It seems that the concept of teenagers is a 20th Century invention. Some believe the rise of teenagers was triggered by economics—hardship and then prosperity. During the depression when jobs were hard to come by, teens who would have entered the workforce instead stayed in school. Less than 30% of teens enrolled in high school in 1920. By 1941, that number had jumped to 80%. Instead of helping at home or working alongside older adults, those teens where spending their days grouped with others their age in a co-educational cauldron of raging hormones.
Teens became the primary influence on each other’s tastes in music, clothes, and cars. And after World War II, advertisers started paying attention because these teens had money. Advertisers tapped into the market, promoting teen culture as guys and girls on the hunt for a good time rather than young people training to be productive adults. Images depicted a lifestyle that too racy for kids but not appropriate for mature adults.
And that’s where that teenage nirvana came from. Adults trying to make more money, and pissing off other adults in the process.
We Need to Lower Expectations for Teens
We can’t go back to the way things used to be—that horse and her billion dollar advertising budget aren’t going back into the barn. Teens will have their own fashions. We now recognize that teens have the hormones of adults but the developing brains of children, and they need an environment that allows them to enjoy additional freedom with some forgiveness for mistakes. We can’t treat them like adults or children because teens really are different.
But we can help prevent them from feeling like the teen years should be an endless party. We can let them know that they can make fun times throughout their lives and that they will experience pain and hard work during their teens. They may be entitled to some latitude, but they are not entitled to live like parasites.
Life can still include joyrides and moments of irresponsible laughter at any age—any expiration date on fun is one you set for yourself. But you need to balance levity with serious thought and play with work just as much at 17 as you do at 70.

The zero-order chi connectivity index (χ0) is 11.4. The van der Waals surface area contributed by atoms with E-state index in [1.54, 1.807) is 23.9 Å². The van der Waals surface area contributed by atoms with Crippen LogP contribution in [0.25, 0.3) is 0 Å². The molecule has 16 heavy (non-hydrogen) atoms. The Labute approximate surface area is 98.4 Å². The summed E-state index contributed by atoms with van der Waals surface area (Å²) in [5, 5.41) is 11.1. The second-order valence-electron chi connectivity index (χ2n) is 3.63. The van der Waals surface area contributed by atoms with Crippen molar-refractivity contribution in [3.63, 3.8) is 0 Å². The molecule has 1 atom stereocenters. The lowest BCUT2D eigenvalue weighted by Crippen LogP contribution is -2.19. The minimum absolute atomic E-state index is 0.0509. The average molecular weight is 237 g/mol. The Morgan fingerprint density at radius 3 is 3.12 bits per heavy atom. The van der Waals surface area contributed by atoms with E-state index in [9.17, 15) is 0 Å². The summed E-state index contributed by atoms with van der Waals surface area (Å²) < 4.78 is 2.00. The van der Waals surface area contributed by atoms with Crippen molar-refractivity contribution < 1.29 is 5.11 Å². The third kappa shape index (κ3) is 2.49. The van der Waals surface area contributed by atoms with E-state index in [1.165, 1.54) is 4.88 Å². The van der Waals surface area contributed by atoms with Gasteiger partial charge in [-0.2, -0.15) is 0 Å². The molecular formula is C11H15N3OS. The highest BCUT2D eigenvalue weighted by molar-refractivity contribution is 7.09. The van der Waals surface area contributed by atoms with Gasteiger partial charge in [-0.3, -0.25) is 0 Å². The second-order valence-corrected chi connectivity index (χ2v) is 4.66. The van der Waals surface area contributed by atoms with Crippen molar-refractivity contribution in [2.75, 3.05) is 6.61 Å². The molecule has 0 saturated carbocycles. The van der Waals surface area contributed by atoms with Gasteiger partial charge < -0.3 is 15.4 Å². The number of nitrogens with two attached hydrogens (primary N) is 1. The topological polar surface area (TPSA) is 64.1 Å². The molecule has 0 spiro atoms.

Advertisers won’t share that message unless they can find a way to make money on it. So it’s up to everyone else to help lower teens’ expectations save them the agony of endless FOMO.
Unless you’re the parent of a teen. They won’t listen to you.
The image of a boy’s right of passage comes from George Caltin, who observed the Mandan tribe on the Upper MIssouri RIver regions in the 1830s. Not anyone’s idea of teenage nirvana, or at least not anyone I’d want to know.
The teens in my Regency novels generally behave in a way that Jane Austen might approve, at least by the end of the story. They are trying to focus on their futures, even if they make some pretty poor choices when pursuing their goals. In Deceptive Behavior, for instance, Geni decides to marry the suitor her mother chooses just to get away from her mother, in other words, just to get out of the house. I’m now working on a Regency era story where a group of three friends try to avoid “growing up” for as long as possible, indulging their Gothic tendencies and attempting witchcraft with some disastrous results. The working title is Disenchanted.